Life with MS

Disclosing MS in the Workplace : How, What, Where , and When

By MSF Staff
MS is not as disabling as people presume. Separating fact from fallacy, however, takes time. Once you've come to accept your diagnosis, and the adjustments it entails, new questions immediately begin to surface. Whom do you tell about your illness? When is it appropriate to disclose this information? How much do you tell and how do you tell it?
From a career standpoint, disclosure can be a complicated issue. You may be uncertain of the risk involved or whether your current job status will be jeopardized as a result. It is recommended that you familiarize yourself with your rights under the Americans with Disabilities Act, as well as seeking professional advice before disclosing any information.
If your MS has not yet imposed any limitations in the workplace, and you do not appear disabled, you may opt to postpone disclosure until another time. If you feel confident, however, that the disclosure will not be used against you in any way, informing your boss and coworkers might be the right choice for you. You may discover some much-needed emotional support, while alleviating the stress of having to appear healthy all the time.
On the other hand, if MS is beginning to negatively affect your job performance, you are probably feeling pushed toward immediate disclosure. Without disclosure, it will be impossible to request extended rest periods, flex time, accessible office space or computer software to enhance your productivity. Be aware that full disclosure is not required. Using the phrase medical condition is sufficient. This is a personal choice that should be considered carefully, based upon issues of trust, professional etiquette, job security, and other issues that pertain to your specific workplace.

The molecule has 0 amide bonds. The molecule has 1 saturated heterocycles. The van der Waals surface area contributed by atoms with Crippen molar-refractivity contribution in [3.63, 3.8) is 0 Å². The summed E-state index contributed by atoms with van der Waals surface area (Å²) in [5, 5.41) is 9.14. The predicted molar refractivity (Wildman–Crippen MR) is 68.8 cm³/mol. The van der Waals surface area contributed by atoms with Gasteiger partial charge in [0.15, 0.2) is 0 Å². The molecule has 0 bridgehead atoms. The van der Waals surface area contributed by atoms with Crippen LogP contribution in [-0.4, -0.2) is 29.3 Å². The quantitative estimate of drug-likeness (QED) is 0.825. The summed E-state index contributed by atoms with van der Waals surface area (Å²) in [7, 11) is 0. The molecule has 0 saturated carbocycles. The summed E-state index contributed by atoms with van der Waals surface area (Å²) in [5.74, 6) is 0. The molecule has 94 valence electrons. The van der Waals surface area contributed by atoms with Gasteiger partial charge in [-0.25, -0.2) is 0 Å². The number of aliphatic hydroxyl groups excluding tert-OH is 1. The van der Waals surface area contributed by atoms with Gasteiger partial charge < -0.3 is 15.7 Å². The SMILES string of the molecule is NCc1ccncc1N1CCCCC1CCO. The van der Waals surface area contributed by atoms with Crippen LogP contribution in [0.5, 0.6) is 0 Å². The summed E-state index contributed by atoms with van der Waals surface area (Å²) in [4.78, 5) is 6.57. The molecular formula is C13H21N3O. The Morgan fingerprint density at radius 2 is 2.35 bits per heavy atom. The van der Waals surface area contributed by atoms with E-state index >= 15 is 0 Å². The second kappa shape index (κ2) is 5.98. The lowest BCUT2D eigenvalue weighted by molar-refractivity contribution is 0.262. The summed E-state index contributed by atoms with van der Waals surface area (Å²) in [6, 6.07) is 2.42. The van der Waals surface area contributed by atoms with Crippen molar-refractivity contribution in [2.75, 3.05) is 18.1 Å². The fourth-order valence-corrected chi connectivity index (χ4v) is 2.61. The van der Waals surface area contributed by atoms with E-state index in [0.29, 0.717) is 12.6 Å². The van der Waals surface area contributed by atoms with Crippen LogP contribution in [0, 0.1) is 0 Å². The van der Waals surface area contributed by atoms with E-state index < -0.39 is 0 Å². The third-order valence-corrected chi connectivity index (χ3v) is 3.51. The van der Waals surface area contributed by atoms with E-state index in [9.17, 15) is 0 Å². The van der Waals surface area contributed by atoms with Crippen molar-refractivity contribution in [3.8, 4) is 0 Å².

While the ADA does provide a certain degree of protection, it does not cover employers that have less than fifteen employees. Neither does it eliminate ignorance or discrimination. Once you've made the decision to disclose your condition, get some moral support. Call a close friend, a member of your support group, or the MSF. Role-playing with someone experienced in the business world can enable you to practice what you're going to say, and how you're going to say it.
Keep the conversation professional, only discussing your diagnosis as is relevant to your job performance. Be brief and nonapologetic. By maintaining a positive, confident attitude, you will discourage any feelings of pity. Offer literature to educate your employer, as you once had to educate yourself. Mention the ADA only if your employer is unwilling to discuss your situation. If necessary, a formal complaint may be filed with the Equal Employment Opportunity Commission.
Remember that it took you a while to adjust to your diagnosis. Allow your employer some time to digest this information, too. Should you experience an inappropriate or discriminatory response, try to be patient. Following a short period of adjustment, you might be pleasantly surprised. Either way, try to prepare yourself mentally beforehand.
Disclosure horror stories, resulting from fear and ignorance, are not unheard of, and it would be remiss not to acknowledge this possibility. Remember that you are not alone. Help is available. Disclose your information in a professional manner, offering workable solutions. Anticipate a win-win situation for both you and your employer.
JAN (Job Accommodation Network)
Call 800-ADA-WORK (232-9675) or visit
Equal Employment Opportunity Commission
Call 800-669-4000 (Voice) or 800-669-6820 (TTY).
People With MS Work By Jane Camara and Mary Joe George. An in-depth look at employment, health and disability issues.
(Last reviewed 7/2009)